Colorado Skies: Many legends flow from the Milky Way
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Colorado Skies: Many legends flow from the Milky Way

Jul 31, 2023

Of the celestial wonders that greet observers of the late summertime Colorado sky, none is more impressive to the naked eye than the faint irregular band of light that we call the Milky Way.

Sweeping down from the “W” of Cassiopeia in the northeast, this broad soft band of starlight passes through the heart of the Summer Triangle stars Vega, Deneb and Altair, and finally disappears over the southern horizon to the south of the “Teapot” of the constellation of Sagittarius.

Unfortunately, the Milky Way has become progressively more difficult to view from Loveland owi​ng to an ever-increasing sky-glow arising from an ever-growing Larimer County populace. However, if one takes the time to find a dark observing site on a moonless night, the Milky Way glories visible to even the unaided eye are well worth the effort.

As one might expect, such a prominent band of light has generated a wealth of mythology and folklore throughout the ages.

Among the most common legends are those which consider the Milky Way to be a sort of “Highway to Heaven.” Such was the case for cultures as diverse as the Chinese, Hindus and the Native Americans.

The Algonquin tribe of Canada carried the imagery a step farther in their belief that the bright stars that lined the Milky Way were the campfires of those departed souls on their celestial journey to the hereafter.

Other cultures envisioned the Milky Way variously as a mighty celestial river flowing across the heavens, milk flowing from the breast of a goddess, a belt of snow, a band of golden star dust, and a cloud-eating shark.

Halfway between the Summer Triangle and the Sagittarius Teapot, however, this glowing boulevard of stars is almost completely severed by a huge slashing dark wedge of space known to astronomers as the Great Rift.

This prominent Milky Way feature extends southward from the constellation of Cygnus all the way to the southern horizon.

Interestingly, the westernmost branch of the Great Rift stops abruptly just to the north of the constellation of Scorpius, while the eastern branch extends below the horizon and on into the southern hemisphere.

As in the case of the Milky Way itself, the Great Rift has also inspired a wealth of ingenious explanations, particularly from the Mayan culture.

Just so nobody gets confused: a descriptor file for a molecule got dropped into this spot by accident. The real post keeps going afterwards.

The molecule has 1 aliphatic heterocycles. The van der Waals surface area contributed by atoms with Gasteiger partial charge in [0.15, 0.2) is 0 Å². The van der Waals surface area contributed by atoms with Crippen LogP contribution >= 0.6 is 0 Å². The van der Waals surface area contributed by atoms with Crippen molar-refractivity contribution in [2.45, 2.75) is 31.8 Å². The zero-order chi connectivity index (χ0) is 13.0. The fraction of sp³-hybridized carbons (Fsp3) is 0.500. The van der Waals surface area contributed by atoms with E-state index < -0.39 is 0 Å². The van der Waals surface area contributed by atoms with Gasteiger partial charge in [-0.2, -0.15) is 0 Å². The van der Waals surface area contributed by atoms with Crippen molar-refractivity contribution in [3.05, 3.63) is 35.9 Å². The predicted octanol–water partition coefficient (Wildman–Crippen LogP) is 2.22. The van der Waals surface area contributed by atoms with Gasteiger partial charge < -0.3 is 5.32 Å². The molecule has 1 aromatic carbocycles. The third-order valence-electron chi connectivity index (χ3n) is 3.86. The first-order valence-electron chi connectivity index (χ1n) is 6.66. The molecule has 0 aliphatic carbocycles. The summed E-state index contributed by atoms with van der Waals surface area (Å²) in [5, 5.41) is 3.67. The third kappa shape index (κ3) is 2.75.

One of the most interesting of these, however, comes not from the Maya, but from the Lakota tribe of our Northern Plains. For the Lakota, the Milky Way was the “Trail of the Spirits”, the celestial trail that all Lakota people must take when death overtakes them.

At the point where the Milky Way splits into the Great Rift stands a divine Arbiter. Those who led an immoral life are forced by the Arbiter to head down the western branch of the Great Rift, thus to be forever consigned to the dead-end celestial void above Scorpius, while those who lived righteous lives are directed down the eastern branch leading to Wanaghiyata, the heavenly home for departed souls.

During the 20th century astronomers discovered that the Great Rift is, in reality, a gigantic system of overlapping non-luminous molecular dust clouds composed of a wide variety of substances including ammonia, ethyl alcohol and cyanogen.

Located about 300 light years away, this complex of interstellar clouds almost completely blots out the myriad of Milky Way stars that lie behind them.

Were it not for the presence of the Great Rift, for example, the light from the nuclear regions of the Milky Way would be so bright that this column could easily be read on any given summer’s night!

Elsewhere in the sky: The planet Saturn is visible nearly all night long as a golden-hued object in the constellation of Aquarius.

The planet Jupiter rises about 10 p.m. and shines brightly as a yellowish-white object amid the stars of Aries.

The planet Venus rises about 3 a.m. and blazes to the northeast in the predawn twilight.

The planet Mercury makes its best morning appearance of the year. This elusive world can be seen during the last half of September rising 90 minutes before the sun below the planet Venus.

The planet Mars is too close to the sun to be easily seen in September.

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